We’ve all had feelings of guilt about the fact that we’re at work when our children are being looked after by other adults. At the outset of this phase for me (5 years ago), I found it hard to get my head around. But I’ve come to understand that there are benefits to being a working single parent and they’re totally worth focusing on.

We juggle both the protecting and the providing roles as a single parent. It’s demanding; there’s no doubt. It’s all the more important then, to remind ourselves of some of the benefits of getting out there into the working world. In doing so we:

1. Model a ‘Can Do’ Mindset To Our Children
The routine of getting out of the house in the morning, getting the children to school, nursery or to the child-minder, traveling to work with thousands of other commuters, engaging in office communications, decision making, networking, learning and the delivery of results … this is all positive! And it’s this attitude we bring back to our family at the end of the day. The children see that ‘If you make a decision that you want something – you can surely make it happen!’

2. Raise Your Living Standard
Bringing in a salary to the household allows us to have increasingly greater choices in how we raise the living standards for our children and ourselves, year after year. Choices in food, clothing, the house we live in, clubs we join, holidays we go on and education we’re exposed to.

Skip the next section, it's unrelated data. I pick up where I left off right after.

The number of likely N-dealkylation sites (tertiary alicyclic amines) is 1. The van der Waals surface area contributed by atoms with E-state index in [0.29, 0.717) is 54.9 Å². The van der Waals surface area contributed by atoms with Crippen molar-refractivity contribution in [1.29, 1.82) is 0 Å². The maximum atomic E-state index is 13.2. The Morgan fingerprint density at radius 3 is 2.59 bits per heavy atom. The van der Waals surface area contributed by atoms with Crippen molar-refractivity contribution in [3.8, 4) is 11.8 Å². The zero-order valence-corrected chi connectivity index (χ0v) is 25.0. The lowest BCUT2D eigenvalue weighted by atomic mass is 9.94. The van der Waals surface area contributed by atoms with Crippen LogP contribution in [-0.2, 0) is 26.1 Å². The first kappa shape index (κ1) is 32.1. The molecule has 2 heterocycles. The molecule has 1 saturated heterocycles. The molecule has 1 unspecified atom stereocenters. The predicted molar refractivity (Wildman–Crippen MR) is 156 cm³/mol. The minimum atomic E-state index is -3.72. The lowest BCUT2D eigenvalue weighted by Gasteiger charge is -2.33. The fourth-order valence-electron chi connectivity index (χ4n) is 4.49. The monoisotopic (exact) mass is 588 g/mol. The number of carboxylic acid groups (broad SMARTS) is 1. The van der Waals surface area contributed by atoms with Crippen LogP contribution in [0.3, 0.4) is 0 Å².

3. Develop Resourcefulness
We coordinate clothing, feeding, schooling, clubs, childcare and self care for our children every day. If one of these things isn’t in place, we apply the back-up plan (and there has to be one!). For our work we manage people, tasks and politics in varying degrees and for our homes we manage shopping, cooking, cleaning, budgeting and socializing. What does this tell you about you then? That you can do ANYTHING you want to when you put your mind to it. Anything!!

4. Increase Your Independence
The ability to be in control of the household income is empowering. It takes away dependence on others – whether that’s another parent, a family member, a partner or the state. There’s nothing wrong with having someone contribute to the upkeep of your family. However, there’s a freedom that comes from knowing that you have talents that are valued by others, enough for them to pay you a fee or a salary.

5. Gain Confidence
Confidence is defined like this, “Belief in oneself and one's powers or abilities; self-confidence; self-reliance; assurance”.

And again, it’s not just that we build ourselves up by taking our skills to market and working part or full time. We also model to our children that anything can be achieved when we set our minds to it. PLUS we gift to our children a confident parent to be around. Beautiful!

Author's Bio: 

Jennifer Broadley is a qualified executive coach and the founder of Successful Single Parenting. For more information and a FR*EE Special Report “ The 5 Secrets for Successful Single Parenting” visit: www.SuccessfulSingleParenting.com